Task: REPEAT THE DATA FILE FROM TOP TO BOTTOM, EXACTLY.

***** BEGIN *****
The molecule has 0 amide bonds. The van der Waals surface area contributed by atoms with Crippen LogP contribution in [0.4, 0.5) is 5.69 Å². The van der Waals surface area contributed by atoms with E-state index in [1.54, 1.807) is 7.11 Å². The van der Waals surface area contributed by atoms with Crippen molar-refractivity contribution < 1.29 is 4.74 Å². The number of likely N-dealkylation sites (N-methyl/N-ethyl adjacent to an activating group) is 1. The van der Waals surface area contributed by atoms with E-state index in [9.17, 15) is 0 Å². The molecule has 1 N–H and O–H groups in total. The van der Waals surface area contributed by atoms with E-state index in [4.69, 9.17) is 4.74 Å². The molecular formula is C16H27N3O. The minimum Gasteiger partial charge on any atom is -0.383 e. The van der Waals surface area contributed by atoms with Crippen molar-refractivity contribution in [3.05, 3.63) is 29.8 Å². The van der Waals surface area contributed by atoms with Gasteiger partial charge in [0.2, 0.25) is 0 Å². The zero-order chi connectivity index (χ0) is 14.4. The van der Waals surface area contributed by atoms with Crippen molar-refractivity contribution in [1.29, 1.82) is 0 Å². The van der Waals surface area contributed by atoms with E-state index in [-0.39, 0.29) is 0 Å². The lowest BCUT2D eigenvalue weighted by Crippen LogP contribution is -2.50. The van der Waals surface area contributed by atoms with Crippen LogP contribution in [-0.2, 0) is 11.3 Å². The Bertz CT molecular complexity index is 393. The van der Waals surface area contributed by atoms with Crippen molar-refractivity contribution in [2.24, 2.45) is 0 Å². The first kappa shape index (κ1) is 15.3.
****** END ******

The molecule has 0 amide bonds. The van der Waals surface area contributed by atoms with Crippen LogP contribution in [0.4, 0.5) is 5.69 Å². The van der Waals surface area contributed by atoms with E-state index in [1.54, 1.807) is 7.11 Å². The van der Waals surface area contributed by atoms with Crippen molar-refractivity contribution < 1.29 is 4.74 Å². The number of likely N-dealkylation sites (N-methyl/N-ethyl adjacent to an activating group) is 1. The van der Waals surface area contributed by atoms with E-state index in [9.17, 15) is 0 Å². The molecule has 1 N–H and O–H groups in total. The van der Waals surface area contributed by atoms with E-state index in [4.69, 9.17) is 4.74 Å². The molecular formula is C16H27N3O. The minimum Gasteiger partial charge on any atom is -0.383 e. The van der Waals surface area contributed by atoms with Crippen molar-refractivity contribution in [3.05, 3.63) is 29.8 Å². The van der Waals surface area contributed by atoms with Gasteiger partial charge in [0.2, 0.25) is 0 Å². The zero-order chi connectivity index (χ0) is 14.4. The van der Waals surface area contributed by atoms with Crippen molar-refractivity contribution in [1.29, 1.82) is 0 Å². The van der Waals surface area contributed by atoms with E-state index in [-0.39, 0.29) is 0 Å². The lowest BCUT2D eigenvalue weighted by Crippen LogP contribution is -2.50. The van der Waals surface area contributed by atoms with Crippen LogP contribution in [-0.2, 0) is 11.3 Å². The Bertz CT molecular complexity index is 393. The van der Waals surface area contributed by atoms with Crippen molar-refractivity contribution in [2.24, 2.45) is 0 Å². The first kappa shape index (κ1) is 15.3.